Review of Sanctuary

by Paola Mendoza and Abby Sher
High School    Putnam    320 pp.    g
9/20    978-1-9848-1571-2    $17.99

In this near-future dystopian novel by Women’s March co-founder Mendoza and author/performer Sher, it’s 2032 in a U.S. with frightening echoes of the one seen in recent years. The news is full of xenophobic hysteria about immigration, and the government has an armed force to deport undocumented people in the country — but everything is more extreme, including computer chips in each person’s arm to prove their citizenship. In the book’s chilling opening scene, Vali and her mother and brother, undocumented immigrants from Colombia who have paid for counterfeit chips and are living relatively peacefully in Vermont, see a broadcast on the government-controlled news that shows a teen girl killed by a landmine while she attempts to cross the border from Mexico into California. Suddenly, everything changes: California secedes from the U.S., Vali’s mother witnesses a Deportation Force raid on her farm workplace, and it becomes clear that Vali and her family must leave home to seek sanctuary in the new California. Along the difficult and harrowing trek, Vali and her brother are separated from their mother, and they witness up-close the cruelty of a country ruled by hatred and fear. This fast-paced drama depicts the trauma of Vali’s journey in an unflinching, heart-wrenching way that can feel all too real and timely.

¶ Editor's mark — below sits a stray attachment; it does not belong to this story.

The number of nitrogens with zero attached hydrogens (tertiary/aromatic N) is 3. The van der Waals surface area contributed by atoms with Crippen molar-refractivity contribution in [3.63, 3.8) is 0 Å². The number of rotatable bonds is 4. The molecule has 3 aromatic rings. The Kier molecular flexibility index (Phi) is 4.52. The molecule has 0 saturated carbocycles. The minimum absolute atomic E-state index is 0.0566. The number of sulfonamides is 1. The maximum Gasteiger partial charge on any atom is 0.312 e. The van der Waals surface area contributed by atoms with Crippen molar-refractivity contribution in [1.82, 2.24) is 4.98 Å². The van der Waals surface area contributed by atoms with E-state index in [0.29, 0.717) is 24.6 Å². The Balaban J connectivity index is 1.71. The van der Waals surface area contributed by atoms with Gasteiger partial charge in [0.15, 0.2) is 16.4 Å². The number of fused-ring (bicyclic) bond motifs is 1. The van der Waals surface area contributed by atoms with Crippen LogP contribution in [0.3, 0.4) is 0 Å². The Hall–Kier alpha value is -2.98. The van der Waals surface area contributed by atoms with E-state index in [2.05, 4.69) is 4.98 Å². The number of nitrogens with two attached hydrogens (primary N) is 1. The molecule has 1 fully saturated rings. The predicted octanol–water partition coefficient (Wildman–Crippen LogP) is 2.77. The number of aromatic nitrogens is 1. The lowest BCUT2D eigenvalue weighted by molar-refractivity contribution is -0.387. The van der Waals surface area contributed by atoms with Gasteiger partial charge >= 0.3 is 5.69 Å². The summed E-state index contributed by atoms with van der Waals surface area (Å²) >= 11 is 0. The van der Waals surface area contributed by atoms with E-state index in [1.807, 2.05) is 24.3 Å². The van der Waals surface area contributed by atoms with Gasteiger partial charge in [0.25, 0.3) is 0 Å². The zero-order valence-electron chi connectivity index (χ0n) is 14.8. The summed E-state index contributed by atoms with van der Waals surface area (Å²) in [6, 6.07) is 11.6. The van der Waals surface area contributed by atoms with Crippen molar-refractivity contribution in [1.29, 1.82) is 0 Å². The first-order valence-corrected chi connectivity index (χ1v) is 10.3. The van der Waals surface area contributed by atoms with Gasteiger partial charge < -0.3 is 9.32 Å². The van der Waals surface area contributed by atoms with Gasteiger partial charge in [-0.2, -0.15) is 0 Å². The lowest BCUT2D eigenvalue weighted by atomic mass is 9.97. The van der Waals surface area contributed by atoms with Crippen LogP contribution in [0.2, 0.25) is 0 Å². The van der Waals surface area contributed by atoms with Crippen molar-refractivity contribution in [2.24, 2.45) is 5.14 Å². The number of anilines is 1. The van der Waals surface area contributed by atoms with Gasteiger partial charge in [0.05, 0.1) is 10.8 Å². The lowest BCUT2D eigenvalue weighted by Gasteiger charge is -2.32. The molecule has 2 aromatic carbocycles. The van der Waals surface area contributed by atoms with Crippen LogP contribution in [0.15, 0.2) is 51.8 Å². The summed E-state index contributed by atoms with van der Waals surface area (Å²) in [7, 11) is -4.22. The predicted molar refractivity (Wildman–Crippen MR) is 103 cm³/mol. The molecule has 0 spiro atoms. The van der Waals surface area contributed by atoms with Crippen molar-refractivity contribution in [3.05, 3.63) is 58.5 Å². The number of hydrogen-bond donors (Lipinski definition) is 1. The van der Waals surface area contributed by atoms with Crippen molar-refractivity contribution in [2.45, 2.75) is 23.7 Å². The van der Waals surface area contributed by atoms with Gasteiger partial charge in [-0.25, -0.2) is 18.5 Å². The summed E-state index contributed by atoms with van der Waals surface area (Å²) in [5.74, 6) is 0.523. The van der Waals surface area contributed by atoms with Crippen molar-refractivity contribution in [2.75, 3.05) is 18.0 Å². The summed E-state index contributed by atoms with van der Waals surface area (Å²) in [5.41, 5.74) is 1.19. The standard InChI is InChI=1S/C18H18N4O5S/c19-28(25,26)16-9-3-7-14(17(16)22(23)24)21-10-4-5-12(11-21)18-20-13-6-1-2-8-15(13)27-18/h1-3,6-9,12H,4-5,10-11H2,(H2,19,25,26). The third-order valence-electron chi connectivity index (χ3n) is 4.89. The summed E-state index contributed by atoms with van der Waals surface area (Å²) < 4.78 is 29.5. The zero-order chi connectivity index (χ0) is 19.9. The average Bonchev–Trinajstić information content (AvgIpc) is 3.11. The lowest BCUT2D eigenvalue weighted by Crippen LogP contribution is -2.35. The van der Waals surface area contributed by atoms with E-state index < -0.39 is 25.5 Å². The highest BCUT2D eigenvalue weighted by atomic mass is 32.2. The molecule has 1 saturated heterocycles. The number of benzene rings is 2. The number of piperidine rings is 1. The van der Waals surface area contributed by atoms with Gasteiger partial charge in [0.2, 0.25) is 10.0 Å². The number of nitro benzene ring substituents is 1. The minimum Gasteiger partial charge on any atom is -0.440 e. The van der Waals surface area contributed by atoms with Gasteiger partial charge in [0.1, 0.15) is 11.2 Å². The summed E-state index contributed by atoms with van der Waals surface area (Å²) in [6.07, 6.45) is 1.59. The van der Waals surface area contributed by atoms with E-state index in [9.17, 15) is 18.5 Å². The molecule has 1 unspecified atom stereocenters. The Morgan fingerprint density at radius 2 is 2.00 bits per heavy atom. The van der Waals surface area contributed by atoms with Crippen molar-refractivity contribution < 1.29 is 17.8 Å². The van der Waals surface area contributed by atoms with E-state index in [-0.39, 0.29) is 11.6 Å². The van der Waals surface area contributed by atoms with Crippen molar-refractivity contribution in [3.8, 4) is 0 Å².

From the January/February 2021 issue of The Horn Book Magazine.

Christina Dobbs
Christina Dobbs
Christina Dobbs is an assistant professor of English Education at Boston University. She is a former high school teacher, literacy coach, and reading specialist, and she studied adolescent literacy at the Harvard Graduate School of Education.

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